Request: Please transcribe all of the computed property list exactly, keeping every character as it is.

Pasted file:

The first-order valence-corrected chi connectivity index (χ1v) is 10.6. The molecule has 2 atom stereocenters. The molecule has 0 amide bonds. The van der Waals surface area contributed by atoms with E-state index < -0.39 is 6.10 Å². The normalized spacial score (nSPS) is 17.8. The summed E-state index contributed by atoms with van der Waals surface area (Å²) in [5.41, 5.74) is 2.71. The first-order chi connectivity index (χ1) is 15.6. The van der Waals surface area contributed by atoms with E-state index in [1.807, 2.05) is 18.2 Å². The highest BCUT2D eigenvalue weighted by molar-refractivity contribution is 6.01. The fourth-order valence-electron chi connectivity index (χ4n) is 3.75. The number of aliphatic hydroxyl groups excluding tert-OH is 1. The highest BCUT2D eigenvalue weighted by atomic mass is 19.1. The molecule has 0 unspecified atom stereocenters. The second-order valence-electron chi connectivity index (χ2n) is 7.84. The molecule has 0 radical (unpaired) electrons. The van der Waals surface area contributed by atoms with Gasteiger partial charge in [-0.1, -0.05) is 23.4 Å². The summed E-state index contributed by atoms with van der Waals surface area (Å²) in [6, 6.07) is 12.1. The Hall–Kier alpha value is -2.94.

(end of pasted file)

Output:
The first-order valence-corrected chi connectivity index (χ1v) is 10.6. The molecule has 2 atom stereocenters. The molecule has 0 amide bonds. The van der Waals surface area contributed by atoms with E-state index < -0.39 is 6.10 Å². The normalized spacial score (nSPS) is 17.8. The summed E-state index contributed by atoms with van der Waals surface area (Å²) in [5.41, 5.74) is 2.71. The first-order chi connectivity index (χ1) is 15.6. The van der Waals surface area contributed by atoms with E-state index in [1.807, 2.05) is 18.2 Å². The highest BCUT2D eigenvalue weighted by molar-refractivity contribution is 6.01. The fourth-order valence-electron chi connectivity index (χ4n) is 3.75. The number of aliphatic hydroxyl groups excluding tert-OH is 1. The highest BCUT2D eigenvalue weighted by atomic mass is 19.1. The molecule has 0 unspecified atom stereocenters. The second-order valence-electron chi connectivity index (χ2n) is 7.84. The molecule has 0 radical (unpaired) electrons. The van der Waals surface area contributed by atoms with Gasteiger partial charge in [-0.1, -0.05) is 23.4 Å². The summed E-state index contributed by atoms with van der Waals surface area (Å²) in [6, 6.07) is 12.1. The Hall–Kier alpha value is -2.94.